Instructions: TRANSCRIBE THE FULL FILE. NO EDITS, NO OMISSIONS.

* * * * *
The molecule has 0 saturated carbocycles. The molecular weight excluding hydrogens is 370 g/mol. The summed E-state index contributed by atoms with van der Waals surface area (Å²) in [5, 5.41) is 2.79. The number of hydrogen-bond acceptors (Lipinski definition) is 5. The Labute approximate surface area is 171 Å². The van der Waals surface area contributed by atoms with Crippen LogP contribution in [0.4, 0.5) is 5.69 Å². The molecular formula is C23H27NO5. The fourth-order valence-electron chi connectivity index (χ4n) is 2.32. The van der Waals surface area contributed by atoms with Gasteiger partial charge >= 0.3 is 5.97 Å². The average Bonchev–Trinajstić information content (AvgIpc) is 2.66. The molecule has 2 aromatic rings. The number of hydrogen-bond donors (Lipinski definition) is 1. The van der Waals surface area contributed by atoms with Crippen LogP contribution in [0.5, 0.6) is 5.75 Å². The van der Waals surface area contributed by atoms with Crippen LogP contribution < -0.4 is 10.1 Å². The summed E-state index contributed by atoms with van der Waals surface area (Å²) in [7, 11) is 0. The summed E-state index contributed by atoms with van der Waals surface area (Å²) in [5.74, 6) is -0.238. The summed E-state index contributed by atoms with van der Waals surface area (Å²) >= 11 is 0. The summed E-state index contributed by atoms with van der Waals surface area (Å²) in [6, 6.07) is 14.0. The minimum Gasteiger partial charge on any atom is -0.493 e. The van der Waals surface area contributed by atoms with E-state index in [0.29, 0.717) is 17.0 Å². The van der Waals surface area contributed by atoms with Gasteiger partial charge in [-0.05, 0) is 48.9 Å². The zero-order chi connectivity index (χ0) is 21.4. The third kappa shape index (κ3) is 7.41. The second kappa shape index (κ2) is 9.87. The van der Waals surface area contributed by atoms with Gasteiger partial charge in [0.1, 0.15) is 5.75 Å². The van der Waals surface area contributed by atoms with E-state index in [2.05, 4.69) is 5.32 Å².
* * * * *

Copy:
The molecule has 0 saturated carbocycles. The molecular weight excluding hydrogens is 370 g/mol. The summed E-state index contributed by atoms with van der Waals surface area (Å²) in [5, 5.41) is 2.79. The number of hydrogen-bond acceptors (Lipinski definition) is 5. The Labute approximate surface area is 171 Å². The van der Waals surface area contributed by atoms with Crippen LogP contribution in [0.4, 0.5) is 5.69 Å². The molecular formula is C23H27NO5. The fourth-order valence-electron chi connectivity index (χ4n) is 2.32. The van der Waals surface area contributed by atoms with Gasteiger partial charge >= 0.3 is 5.97 Å². The average Bonchev–Trinajstić information content (AvgIpc) is 2.66. The molecule has 2 aromatic rings. The number of hydrogen-bond donors (Lipinski definition) is 1. The van der Waals surface area contributed by atoms with Crippen LogP contribution in [0.5, 0.6) is 5.75 Å². The van der Waals surface area contributed by atoms with Crippen LogP contribution < -0.4 is 10.1 Å². The summed E-state index contributed by atoms with van der Waals surface area (Å²) in [7, 11) is 0. The summed E-state index contributed by atoms with van der Waals surface area (Å²) in [5.74, 6) is -0.238. The summed E-state index contributed by atoms with van der Waals surface area (Å²) >= 11 is 0. The summed E-state index contributed by atoms with van der Waals surface area (Å²) in [6, 6.07) is 14.0. The minimum Gasteiger partial charge on any atom is -0.493 e. The van der Waals surface area contributed by atoms with E-state index in [0.29, 0.717) is 17.0 Å². The van der Waals surface area contributed by atoms with Gasteiger partial charge in [-0.05, 0) is 48.9 Å². The zero-order chi connectivity index (χ0) is 21.4. The third kappa shape index (κ3) is 7.41. The second kappa shape index (κ2) is 9.87. The van der Waals surface area contributed by atoms with Gasteiger partial charge in [0.1, 0.15) is 5.75 Å². The van der Waals surface area contributed by atoms with E-state index in [2.05, 4.69) is 5.32 Å².